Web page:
Sticks and Stones, When Words Do Hurt: The Impact of Responses, Involvement, and Partisan Identity on Brand Image in the Case of Negative Political Advertising



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Political advertising is an important tool used by campaigns to persuade voters to choose their candidate at the polls. Despite mixed results regarding its effectiveness, negative political advertising is the prominent choice of many campaigns and is on the rise. Given the prevalence and potential damage of negative advertising, it is crucial that we understand how certain types of advertising, especially negative and response advertising, affect voters’ perceptions of a candidate’s brand image. With a factorial experiment design, this study examined how candidates should respond when they become the target of negative political advertising by examining what type of response advertising is most effective at mitigating the damage done by negative advertising, as well as the impact that a voter’s political involvement and partisan identity has on this relationship. Results suggest that a civil response advertisement is more effective than an uncivil response. Furthermore, while involvement did not moderate the relationship between the different types of advertising and brand image, this study finds that partisan identity does. This study adds to the research by examining voting behavior through a consumer behavior lens, borrowing marketing concepts such as involvement. Practical implications include understanding how candidates can improve their brand image in the face of negative advertising in a way that will assist campaigns in choosing the most effective advertising strategy.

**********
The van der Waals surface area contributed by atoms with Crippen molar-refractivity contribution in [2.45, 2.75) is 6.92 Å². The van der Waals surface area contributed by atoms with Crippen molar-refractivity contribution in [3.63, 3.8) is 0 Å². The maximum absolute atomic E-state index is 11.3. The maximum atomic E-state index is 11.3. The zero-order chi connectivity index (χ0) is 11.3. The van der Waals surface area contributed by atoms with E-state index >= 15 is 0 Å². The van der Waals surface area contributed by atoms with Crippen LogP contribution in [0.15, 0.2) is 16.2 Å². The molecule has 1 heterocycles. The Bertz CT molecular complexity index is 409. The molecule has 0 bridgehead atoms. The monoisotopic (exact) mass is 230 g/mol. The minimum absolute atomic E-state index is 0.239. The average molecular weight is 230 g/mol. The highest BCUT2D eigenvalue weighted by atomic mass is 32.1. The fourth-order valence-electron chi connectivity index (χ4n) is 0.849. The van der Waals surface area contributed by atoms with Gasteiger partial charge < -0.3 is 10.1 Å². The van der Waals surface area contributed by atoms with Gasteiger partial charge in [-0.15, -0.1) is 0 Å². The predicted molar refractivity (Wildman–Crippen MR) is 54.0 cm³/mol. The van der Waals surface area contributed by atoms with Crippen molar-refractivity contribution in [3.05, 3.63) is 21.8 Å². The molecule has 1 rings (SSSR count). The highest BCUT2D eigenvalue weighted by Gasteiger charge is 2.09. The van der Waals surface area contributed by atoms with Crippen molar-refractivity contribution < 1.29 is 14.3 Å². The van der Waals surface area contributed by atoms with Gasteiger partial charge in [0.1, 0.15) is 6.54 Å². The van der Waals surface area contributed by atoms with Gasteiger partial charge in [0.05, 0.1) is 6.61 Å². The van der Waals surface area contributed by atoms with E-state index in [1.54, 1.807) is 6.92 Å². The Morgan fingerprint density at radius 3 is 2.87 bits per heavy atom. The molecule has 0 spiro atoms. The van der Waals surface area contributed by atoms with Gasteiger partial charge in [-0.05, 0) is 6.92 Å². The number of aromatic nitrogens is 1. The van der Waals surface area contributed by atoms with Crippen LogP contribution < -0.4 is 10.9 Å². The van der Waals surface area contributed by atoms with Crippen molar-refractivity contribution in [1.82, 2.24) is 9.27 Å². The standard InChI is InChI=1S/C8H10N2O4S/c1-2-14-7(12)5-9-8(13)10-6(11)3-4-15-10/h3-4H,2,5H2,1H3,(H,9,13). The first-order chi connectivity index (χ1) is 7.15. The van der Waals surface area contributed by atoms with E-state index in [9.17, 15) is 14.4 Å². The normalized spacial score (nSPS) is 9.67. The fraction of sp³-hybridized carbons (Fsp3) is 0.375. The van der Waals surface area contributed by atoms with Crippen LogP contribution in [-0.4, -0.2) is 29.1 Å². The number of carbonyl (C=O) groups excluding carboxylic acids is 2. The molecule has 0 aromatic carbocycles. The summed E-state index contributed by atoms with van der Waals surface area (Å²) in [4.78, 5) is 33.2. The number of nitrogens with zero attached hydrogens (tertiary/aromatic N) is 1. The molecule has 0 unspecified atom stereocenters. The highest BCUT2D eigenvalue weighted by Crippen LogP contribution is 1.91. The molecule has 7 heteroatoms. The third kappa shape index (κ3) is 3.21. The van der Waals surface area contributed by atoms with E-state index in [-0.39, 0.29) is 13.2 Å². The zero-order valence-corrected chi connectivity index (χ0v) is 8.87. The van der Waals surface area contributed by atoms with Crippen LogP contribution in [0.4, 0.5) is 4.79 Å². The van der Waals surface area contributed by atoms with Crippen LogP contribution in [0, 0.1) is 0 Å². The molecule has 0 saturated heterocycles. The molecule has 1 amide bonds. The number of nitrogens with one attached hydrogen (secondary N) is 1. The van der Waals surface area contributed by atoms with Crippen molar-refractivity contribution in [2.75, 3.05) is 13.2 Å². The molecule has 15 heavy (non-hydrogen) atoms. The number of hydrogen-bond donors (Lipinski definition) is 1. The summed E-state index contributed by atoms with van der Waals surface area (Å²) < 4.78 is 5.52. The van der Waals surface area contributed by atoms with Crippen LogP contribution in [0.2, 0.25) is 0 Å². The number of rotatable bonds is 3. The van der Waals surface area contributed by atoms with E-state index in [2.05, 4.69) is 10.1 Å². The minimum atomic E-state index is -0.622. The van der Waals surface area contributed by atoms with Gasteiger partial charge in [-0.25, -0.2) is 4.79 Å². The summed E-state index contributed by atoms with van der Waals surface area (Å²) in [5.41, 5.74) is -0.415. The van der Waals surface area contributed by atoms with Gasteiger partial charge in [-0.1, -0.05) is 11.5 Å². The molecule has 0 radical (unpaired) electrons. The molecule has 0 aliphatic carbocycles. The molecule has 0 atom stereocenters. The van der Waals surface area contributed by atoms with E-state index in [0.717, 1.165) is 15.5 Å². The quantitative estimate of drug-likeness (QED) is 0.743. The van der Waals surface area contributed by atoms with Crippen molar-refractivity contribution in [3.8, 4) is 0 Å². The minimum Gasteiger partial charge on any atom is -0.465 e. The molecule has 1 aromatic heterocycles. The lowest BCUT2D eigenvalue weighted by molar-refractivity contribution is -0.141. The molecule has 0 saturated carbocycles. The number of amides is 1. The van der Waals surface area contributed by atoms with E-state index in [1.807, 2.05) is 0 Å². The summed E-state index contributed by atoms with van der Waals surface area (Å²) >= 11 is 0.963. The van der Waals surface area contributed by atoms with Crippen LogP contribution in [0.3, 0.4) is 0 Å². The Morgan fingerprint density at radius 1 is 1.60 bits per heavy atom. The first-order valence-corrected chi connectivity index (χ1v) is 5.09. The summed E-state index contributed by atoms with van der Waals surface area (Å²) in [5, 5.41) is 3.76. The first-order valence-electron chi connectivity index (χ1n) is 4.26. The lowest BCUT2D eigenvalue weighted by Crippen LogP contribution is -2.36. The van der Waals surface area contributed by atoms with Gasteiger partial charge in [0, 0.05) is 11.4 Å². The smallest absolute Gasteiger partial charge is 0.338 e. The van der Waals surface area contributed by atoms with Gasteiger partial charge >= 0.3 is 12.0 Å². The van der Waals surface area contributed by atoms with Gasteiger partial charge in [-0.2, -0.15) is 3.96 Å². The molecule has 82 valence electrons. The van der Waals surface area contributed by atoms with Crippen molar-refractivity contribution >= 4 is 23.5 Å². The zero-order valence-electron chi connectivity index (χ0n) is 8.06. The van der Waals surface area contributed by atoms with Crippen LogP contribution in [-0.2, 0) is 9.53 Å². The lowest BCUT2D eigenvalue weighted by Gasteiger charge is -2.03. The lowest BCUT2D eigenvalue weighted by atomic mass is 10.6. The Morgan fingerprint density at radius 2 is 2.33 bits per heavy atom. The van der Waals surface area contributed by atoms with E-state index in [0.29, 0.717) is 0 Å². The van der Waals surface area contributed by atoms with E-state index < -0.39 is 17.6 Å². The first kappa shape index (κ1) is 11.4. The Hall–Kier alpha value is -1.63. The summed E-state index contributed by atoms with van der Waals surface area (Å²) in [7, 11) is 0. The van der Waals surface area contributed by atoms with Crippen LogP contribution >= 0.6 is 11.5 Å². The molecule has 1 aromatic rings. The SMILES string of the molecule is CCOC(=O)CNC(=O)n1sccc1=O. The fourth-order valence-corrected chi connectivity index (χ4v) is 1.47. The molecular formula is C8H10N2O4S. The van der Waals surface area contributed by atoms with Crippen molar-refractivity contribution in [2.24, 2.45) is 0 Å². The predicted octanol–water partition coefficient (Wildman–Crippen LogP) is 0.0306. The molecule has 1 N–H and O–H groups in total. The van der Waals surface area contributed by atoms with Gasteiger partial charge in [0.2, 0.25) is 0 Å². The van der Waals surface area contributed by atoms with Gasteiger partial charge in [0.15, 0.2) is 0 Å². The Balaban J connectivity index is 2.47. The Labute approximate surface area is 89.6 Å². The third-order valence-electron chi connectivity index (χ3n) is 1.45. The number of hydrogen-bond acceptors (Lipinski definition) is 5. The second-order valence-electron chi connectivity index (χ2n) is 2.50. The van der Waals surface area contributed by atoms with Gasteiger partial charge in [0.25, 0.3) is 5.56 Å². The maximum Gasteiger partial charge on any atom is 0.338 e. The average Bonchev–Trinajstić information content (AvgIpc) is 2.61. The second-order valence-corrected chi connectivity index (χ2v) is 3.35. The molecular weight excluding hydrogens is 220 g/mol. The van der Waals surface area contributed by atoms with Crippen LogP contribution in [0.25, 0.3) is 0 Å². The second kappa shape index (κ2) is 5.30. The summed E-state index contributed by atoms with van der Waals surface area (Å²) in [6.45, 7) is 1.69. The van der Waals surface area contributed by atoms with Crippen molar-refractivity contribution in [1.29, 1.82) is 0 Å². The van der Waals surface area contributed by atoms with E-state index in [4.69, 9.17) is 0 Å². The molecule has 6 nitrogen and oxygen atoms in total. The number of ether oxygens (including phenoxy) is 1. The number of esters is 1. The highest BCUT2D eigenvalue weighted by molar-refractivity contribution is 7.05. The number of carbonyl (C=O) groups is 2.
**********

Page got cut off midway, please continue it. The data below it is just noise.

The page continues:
negative political advertising, political involvement, voter involvement, response advertising, partisan identity, political brand image